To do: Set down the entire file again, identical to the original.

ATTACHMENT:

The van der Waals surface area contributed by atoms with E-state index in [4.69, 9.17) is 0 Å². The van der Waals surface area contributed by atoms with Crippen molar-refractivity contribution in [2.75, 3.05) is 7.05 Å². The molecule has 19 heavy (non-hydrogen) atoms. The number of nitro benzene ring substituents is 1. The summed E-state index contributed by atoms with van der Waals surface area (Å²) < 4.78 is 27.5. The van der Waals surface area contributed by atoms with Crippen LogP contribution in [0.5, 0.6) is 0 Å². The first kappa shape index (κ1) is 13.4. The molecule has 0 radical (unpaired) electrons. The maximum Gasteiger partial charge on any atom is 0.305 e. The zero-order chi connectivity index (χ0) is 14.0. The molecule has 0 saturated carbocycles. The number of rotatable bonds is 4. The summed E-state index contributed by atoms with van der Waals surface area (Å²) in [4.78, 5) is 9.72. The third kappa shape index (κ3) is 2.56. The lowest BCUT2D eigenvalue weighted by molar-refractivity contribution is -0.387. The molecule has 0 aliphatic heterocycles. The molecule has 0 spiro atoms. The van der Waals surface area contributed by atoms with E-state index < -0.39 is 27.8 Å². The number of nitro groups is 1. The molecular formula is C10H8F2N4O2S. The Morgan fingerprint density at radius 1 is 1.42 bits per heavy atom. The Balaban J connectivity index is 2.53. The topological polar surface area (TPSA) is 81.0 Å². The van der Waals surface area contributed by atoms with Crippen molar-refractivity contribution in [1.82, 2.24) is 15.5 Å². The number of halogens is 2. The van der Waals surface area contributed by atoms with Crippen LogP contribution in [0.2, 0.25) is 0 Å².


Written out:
The van der Waals surface area contributed by atoms with E-state index in [4.69, 9.17) is 0 Å². The van der Waals surface area contributed by atoms with Crippen molar-refractivity contribution in [2.75, 3.05) is 7.05 Å². The molecule has 19 heavy (non-hydrogen) atoms. The number of nitro benzene ring substituents is 1. The summed E-state index contributed by atoms with van der Waals surface area (Å²) < 4.78 is 27.5. The van der Waals surface area contributed by atoms with Crippen LogP contribution in [0.5, 0.6) is 0 Å². The first kappa shape index (κ1) is 13.4. The molecule has 0 radical (unpaired) electrons. The maximum Gasteiger partial charge on any atom is 0.305 e. The zero-order chi connectivity index (χ0) is 14.0. The molecule has 0 saturated carbocycles. The number of rotatable bonds is 4. The summed E-state index contributed by atoms with van der Waals surface area (Å²) in [4.78, 5) is 9.72. The third kappa shape index (κ3) is 2.56. The lowest BCUT2D eigenvalue weighted by molar-refractivity contribution is -0.387. The molecule has 0 aliphatic heterocycles. The molecule has 0 spiro atoms. The van der Waals surface area contributed by atoms with E-state index < -0.39 is 27.8 Å². The number of nitro groups is 1. The molecular formula is C10H8F2N4O2S. The Morgan fingerprint density at radius 1 is 1.42 bits per heavy atom. The Balaban J connectivity index is 2.53. The topological polar surface area (TPSA) is 81.0 Å². The van der Waals surface area contributed by atoms with Crippen molar-refractivity contribution in [1.82, 2.24) is 15.5 Å². The number of halogens is 2. The van der Waals surface area contributed by atoms with Crippen LogP contribution in [0.2, 0.25) is 0 Å².